SETAC Globe - Environmental Quality Through Science
16 January 2014
Volume 15 Issue 1

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SETAC Europe Special Science Symposium on Pesticides and Pollinators

Anne Alix, Dow AgroSciences

This Special Science Symposium took place from 16–17 October 2013 in Brussels, Belgium. It aimed to bring an up-to-date view on the topic of pollinators and pesticides, covering the issues of effect testing methodologies, exposure estimates, laboratory and field approaches to testing, modeling, risk assessment and risk management, with a focus on wild bees. Internationally recognized experts exchanged their views on existing risk assessment tools but most importantly explored the options for the development of future tools in the regulatory context. Fourteen presentations introduced each of the six sessions on regulatory issues, methods for honey bee testing, methods for wild bees, exposure testing, risk assessment and risk management.

Overall, science appears to be mobilized on the topic of side effects of pesticides on bees. A number of research projects also gather multiple partners, which speeds up the applicability of research findings to bee management in agro-ecosystems. A critical aspect is the communication on research projects and findings, which tends to focus on media topics rather than on a fair representation of scientific learning. In addition, some topics are still not documented enough, such as wild bees biology or behavior in all bees, which constitute hurdles to testing methodology development, particularly in wild bees or to routinely address sublethal effects in the laboratory context.

Experts agreed on expectations about the outcomes of a risk assessment, as well as on the components of bee health that matters and that should be the basis for risk assessment processes. The risk assessment approaches presented for Europe and North America highlighted specificities related to the regulatory frameworks but also a common agreement on risk assessment processes. The discussions indicated, however, differences of views on the practicality of testing methodologies, these differences being driven by priorities to either a comprehensive approach to effect characterization or to the reproducibility of effects occurrence in experimental systems. This indicated a need for more dialogue and harmonization between all the stakeholders involved into regulatory testing development.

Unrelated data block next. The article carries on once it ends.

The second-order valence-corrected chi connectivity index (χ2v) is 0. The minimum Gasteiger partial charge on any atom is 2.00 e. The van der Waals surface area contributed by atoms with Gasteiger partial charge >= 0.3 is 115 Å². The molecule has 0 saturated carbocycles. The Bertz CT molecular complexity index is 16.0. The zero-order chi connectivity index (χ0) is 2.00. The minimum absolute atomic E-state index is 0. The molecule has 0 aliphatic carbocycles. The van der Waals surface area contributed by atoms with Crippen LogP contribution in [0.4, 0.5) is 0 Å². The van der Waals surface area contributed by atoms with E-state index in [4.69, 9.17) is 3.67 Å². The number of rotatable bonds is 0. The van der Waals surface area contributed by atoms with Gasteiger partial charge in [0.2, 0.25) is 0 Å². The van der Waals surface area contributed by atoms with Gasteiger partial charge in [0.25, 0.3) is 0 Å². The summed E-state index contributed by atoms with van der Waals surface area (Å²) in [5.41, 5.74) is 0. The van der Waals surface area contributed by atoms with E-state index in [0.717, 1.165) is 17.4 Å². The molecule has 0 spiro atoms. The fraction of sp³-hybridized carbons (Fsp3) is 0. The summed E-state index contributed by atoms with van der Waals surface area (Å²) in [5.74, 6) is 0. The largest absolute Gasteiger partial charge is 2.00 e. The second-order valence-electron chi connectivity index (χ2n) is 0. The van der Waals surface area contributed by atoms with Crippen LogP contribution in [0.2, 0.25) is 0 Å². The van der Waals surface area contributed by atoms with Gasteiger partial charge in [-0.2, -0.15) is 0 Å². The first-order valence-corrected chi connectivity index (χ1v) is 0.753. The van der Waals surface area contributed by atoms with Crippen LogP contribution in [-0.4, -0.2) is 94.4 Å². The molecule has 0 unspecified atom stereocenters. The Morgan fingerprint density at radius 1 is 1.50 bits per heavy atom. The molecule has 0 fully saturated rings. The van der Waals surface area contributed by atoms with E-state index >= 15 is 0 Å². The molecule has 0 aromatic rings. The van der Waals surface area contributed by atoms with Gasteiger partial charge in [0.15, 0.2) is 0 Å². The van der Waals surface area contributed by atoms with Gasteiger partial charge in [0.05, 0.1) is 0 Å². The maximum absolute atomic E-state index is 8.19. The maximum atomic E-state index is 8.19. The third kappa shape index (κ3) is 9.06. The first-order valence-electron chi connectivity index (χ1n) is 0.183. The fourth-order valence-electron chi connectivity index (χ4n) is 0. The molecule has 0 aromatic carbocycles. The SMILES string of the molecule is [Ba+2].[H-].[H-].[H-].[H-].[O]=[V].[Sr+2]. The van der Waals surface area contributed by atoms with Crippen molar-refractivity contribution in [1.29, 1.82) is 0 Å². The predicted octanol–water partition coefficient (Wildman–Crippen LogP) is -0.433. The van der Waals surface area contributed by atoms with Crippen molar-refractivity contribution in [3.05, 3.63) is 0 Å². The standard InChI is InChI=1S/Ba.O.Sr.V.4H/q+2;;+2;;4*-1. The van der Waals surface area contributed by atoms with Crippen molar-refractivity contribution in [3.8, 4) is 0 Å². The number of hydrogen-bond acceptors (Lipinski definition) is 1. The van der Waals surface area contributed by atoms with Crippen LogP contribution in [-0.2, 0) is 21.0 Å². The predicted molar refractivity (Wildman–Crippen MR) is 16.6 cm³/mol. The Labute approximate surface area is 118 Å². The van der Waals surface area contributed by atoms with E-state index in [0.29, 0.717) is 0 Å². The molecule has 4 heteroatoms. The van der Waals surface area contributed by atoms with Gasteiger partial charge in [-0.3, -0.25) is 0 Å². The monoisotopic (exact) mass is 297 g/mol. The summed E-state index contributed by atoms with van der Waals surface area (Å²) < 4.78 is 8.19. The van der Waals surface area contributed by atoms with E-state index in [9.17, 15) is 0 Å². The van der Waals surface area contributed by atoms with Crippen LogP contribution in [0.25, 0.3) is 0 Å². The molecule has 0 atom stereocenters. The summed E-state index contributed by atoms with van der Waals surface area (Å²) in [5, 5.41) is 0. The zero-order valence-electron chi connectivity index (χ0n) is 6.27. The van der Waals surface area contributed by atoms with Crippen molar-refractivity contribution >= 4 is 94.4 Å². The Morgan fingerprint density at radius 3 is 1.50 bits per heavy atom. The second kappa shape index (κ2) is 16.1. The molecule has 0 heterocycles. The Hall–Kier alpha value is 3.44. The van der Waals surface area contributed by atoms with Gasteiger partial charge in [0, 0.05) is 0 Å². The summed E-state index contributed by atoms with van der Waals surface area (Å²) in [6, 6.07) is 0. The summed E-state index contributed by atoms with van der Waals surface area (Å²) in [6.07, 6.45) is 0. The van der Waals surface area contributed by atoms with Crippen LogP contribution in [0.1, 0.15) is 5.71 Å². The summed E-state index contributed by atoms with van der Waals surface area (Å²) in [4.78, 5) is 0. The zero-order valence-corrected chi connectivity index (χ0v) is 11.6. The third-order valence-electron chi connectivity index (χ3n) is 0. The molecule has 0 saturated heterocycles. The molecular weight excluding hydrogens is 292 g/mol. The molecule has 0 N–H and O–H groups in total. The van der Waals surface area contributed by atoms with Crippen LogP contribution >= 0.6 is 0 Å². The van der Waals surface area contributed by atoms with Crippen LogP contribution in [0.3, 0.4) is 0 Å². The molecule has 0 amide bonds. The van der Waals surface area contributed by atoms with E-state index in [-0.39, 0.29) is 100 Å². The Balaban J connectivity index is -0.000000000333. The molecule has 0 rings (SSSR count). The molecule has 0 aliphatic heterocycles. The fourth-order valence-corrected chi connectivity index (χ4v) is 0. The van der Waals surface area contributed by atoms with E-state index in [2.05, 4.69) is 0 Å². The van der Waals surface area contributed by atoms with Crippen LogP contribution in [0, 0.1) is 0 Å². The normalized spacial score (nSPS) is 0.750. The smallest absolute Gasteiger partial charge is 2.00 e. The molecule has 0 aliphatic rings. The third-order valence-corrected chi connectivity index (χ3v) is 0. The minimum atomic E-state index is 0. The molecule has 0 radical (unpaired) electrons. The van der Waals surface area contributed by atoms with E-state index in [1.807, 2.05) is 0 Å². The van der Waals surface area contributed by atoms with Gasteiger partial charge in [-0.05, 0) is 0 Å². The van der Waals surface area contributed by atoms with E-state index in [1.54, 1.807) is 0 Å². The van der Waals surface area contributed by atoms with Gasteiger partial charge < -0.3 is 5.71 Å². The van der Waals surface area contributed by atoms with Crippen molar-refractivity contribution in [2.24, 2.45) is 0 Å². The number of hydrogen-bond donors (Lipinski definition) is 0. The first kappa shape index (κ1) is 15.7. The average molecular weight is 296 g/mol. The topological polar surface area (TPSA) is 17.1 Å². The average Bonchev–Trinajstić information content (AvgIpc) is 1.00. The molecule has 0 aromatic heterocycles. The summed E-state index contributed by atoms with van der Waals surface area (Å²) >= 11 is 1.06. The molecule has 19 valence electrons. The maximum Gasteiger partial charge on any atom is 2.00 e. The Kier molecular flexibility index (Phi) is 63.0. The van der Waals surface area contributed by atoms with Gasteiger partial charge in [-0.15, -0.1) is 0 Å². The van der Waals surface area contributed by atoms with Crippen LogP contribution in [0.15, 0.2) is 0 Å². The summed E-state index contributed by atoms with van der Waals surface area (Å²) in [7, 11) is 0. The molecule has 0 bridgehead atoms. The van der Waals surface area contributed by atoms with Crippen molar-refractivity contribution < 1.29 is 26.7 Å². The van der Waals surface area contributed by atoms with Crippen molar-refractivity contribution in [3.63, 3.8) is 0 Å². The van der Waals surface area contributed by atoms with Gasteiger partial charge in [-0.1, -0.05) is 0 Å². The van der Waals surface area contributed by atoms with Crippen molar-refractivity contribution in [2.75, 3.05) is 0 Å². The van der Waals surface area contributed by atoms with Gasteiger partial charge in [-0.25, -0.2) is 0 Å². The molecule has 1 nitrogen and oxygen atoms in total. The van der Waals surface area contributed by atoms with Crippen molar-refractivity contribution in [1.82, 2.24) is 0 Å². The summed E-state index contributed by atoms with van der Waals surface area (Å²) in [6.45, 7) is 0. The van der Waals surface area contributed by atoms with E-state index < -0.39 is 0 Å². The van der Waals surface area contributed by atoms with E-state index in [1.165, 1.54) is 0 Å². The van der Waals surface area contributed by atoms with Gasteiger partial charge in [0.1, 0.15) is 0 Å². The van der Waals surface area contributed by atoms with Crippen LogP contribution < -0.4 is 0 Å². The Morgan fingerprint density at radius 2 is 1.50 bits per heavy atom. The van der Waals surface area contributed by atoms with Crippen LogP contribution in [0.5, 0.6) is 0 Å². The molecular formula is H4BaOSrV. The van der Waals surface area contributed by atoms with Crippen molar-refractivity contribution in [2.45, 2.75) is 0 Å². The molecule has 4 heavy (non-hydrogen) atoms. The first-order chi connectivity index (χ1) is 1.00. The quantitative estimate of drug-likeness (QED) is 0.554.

In this context, presentations illustrated the important work undertaken in international organization such as the Organization for Economic Co-Operation and Development (OECD), the International Commission on Plant-Pollinator Relationship (ICPPR) and the European Plant Protection Organization (EPPO) as well as the collaborations in place between these organizations. A calendar of testing methodologies development is being prepared for the following years. Risk mitigation measures, monitoring programs and general pollinator surveys are being reviewed and improved for a broader implementation (as for example in the SETAC MAgPIE workshop, SETAC Europe Environmental Monitoring Advisory Group on Pesticides (EMAG-Pest).

This symposium, which welcomed 87 participants from 13 countries and 17 experts from beyond Europe, was introduced by the European Commission. The organization committee thanks all experts and Roel Evens from the SETAC Europe office for their contributions.

SETAC Europe Special Science Symposium on Pesticides and Pollinators Speakers:
Claudia Garrido, BeeSafe
Jens Pistorius, Julius Kühn Institute
Csaba Szentes, European Food Safety Authority
Tom Steeger, US Environmental Protection Agency
Connie Hart, Health Canada Pest Management Regulatory Agency
Laurie Adams, North American Pollinator Protection Campaign
Mark Miles, Bayer CropScience
Gunilla Eriksson, European Commission
Stephan Schmitzer, IBACON
Cynthia Scott-Dupree, University of Guelph
Ingo Tornier, Eurofins
Christoph Sandrock, IES Ltd.
Keith Walters, Imperial College
Volker Grimm, Helmholtz Centre for Environmental Research (UFZ)
Veronique Poulsen, French Agency for Food, Environmental and Occupational Health & Safety (ANSES)
Anne Alix, Dow AgroSciences

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